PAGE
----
Tenants’ opportunity to purchase ordinance pitched for Richmond

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Richmond event to guide residents toward home ownership

Two Richmond councilmembers are exploring a city ordinance that would require owners of rental units to offer their tenants the first opportunity to purchase the facility before it is demolished, discontinued or sold on the market to a third-party buyer.

Councilmembers Jael Myrick and Melvin Willis are proposing to establish a Tenants Opportunity to Purchase ordinance in Richmond as one strategy to protect tenants from displacement amid increasing housing costs.

Wasington D.C., Berkeley and Oakland are other jurisdictions that have implemented or are in the process of implementing such ordinances, which, according to supporters, allow tenants to pool resources to preserve their housing and to become homeowners in the process.

The issue is set to be discussed at Richmond City Council’s next meeting on Tuesday, Sept. 17, starting at 6:30 p.m. in the Community Services Building at 440 Civic Center Plaza.

The councilmembers plan to ask staff to draft an ordinance that could be voted upon by council before year’s end.

Washington D.C. enacted its tenants’ opportunity to purchase act, or TOPA, over 30 years ago to protect renters. Following complaints about the program’s effectiveness in regard to single-family homes, including cases where tenants would demand a lot of money to release their TOPA rights, the D.C. law was revised last year to exclude single-family dwellings, except those occupied by the eldery or disabled tenants.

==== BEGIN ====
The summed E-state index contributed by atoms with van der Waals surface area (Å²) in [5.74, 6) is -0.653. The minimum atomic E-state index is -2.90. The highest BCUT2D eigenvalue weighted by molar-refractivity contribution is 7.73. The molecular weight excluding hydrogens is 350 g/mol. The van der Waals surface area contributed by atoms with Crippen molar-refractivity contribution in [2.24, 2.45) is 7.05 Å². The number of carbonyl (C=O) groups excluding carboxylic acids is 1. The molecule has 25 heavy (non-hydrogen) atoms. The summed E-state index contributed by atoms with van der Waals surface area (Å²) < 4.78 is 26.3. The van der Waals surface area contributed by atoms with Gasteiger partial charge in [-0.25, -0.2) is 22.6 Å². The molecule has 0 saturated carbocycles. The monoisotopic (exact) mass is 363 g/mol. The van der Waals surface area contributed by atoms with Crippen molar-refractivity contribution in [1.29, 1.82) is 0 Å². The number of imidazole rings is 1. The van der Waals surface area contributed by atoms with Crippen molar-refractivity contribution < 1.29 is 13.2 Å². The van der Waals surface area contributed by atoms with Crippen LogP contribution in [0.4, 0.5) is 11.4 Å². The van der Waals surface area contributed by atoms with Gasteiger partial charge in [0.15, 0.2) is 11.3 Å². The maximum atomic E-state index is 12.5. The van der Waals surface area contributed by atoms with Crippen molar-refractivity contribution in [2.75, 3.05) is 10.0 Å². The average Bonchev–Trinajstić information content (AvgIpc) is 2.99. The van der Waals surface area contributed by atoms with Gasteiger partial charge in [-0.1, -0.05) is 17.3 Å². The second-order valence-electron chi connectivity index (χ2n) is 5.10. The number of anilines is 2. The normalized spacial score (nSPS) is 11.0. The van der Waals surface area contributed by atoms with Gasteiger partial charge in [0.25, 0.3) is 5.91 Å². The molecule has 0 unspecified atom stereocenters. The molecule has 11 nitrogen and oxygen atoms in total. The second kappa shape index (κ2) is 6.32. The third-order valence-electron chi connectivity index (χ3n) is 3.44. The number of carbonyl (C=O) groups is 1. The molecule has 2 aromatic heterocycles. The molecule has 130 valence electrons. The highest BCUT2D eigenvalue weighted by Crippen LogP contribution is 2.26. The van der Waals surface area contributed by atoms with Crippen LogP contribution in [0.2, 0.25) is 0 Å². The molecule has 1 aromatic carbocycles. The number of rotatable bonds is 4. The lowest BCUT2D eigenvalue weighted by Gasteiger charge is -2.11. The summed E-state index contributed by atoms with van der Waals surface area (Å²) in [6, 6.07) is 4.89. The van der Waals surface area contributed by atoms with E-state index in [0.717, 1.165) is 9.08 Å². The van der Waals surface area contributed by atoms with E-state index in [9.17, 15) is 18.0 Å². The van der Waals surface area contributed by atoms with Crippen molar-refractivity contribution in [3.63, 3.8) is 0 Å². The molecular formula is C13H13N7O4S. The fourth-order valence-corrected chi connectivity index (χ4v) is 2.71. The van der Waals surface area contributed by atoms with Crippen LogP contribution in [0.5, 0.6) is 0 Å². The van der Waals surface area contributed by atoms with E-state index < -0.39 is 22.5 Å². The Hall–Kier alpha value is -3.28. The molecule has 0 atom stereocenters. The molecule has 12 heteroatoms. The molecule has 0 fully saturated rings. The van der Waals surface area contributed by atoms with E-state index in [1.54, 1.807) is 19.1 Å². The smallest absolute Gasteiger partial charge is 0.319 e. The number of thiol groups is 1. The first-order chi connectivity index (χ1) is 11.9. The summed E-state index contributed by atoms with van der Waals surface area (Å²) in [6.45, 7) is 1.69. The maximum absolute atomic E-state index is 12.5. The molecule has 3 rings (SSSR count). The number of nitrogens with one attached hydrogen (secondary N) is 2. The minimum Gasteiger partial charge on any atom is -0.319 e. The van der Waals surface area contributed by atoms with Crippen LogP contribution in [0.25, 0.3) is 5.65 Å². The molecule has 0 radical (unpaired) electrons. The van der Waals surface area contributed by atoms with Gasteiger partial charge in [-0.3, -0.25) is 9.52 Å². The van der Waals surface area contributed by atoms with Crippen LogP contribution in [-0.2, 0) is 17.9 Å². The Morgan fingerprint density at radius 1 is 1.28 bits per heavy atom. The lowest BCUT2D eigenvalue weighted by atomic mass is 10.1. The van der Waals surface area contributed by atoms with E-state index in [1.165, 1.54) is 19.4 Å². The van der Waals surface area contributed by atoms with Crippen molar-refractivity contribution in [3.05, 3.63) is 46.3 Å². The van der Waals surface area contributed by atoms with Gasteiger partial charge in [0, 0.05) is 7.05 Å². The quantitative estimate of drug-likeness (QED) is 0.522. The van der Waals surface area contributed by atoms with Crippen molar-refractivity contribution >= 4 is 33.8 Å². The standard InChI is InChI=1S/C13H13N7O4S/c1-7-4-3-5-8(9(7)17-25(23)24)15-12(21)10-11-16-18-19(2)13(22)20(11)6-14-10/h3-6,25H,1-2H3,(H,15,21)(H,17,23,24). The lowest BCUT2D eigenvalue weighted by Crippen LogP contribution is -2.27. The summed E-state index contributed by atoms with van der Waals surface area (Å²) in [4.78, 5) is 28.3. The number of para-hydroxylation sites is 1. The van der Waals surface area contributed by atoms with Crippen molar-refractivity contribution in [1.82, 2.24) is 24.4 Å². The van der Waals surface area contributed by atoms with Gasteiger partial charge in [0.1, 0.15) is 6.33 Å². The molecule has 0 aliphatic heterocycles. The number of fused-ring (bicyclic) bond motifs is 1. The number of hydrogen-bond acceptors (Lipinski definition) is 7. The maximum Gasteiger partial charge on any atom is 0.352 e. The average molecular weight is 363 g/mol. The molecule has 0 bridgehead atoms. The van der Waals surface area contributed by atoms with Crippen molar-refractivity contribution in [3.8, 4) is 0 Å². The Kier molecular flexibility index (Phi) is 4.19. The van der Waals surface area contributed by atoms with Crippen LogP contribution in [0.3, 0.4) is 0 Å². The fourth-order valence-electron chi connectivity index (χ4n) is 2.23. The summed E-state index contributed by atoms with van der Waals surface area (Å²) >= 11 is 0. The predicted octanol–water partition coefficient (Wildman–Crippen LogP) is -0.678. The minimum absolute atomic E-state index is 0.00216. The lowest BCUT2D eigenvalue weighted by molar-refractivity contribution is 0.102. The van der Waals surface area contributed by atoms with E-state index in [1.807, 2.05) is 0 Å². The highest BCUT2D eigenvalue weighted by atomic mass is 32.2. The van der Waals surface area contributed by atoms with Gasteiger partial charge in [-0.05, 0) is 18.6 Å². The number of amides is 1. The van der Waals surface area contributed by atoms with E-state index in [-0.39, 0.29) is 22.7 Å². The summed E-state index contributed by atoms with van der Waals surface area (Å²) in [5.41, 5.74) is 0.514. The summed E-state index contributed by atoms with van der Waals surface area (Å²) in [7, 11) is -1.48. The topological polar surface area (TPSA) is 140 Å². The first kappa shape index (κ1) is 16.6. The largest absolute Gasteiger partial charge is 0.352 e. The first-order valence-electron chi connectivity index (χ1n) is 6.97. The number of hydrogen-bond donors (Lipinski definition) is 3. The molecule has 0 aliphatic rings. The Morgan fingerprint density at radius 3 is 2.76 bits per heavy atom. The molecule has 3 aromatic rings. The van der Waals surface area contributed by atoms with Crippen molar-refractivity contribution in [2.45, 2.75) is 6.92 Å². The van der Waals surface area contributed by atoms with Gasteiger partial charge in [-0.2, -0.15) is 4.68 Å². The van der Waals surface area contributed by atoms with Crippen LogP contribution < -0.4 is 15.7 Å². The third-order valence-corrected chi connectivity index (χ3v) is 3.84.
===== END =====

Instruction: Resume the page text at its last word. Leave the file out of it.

The D.C. law provides tenants the right to purchase when the owner opts to sell, and the right to match a third party sale. 

“Tenants can work together as a group (known as a ‘Tenants Association’) to purchase the apartment building, or transfer their right to another buyer,” according to city documents describing the D.C. law.

A tenants’ opportunity to purchase law in Richmond “can be done in different ways and it will be important to make sure that we tailor this policy appropriately to the needs of Richmond,” according to city documents promoted by Myrick and Willis.

7 COMMENTS

  1. In DC, the TOPA law is frequently referred to as the “Tenant Opportunity to Extort Act”. It is regularly and frequently abused, often by third parties who buy tenants’ right and then extort the seller or buyer. DC made a step in the right direction by exempting single family homes, but they should revoke the act altogether. The law has in no way had the desired effect. The number of tenants who successfully execute their rights is miniscule. The costs added to the transactions – not to mention the number of transactions that are effectively voided – are immense. I suspect Councilmembers Jael Myrick and Melvin Willis have done little honest research into the topic.

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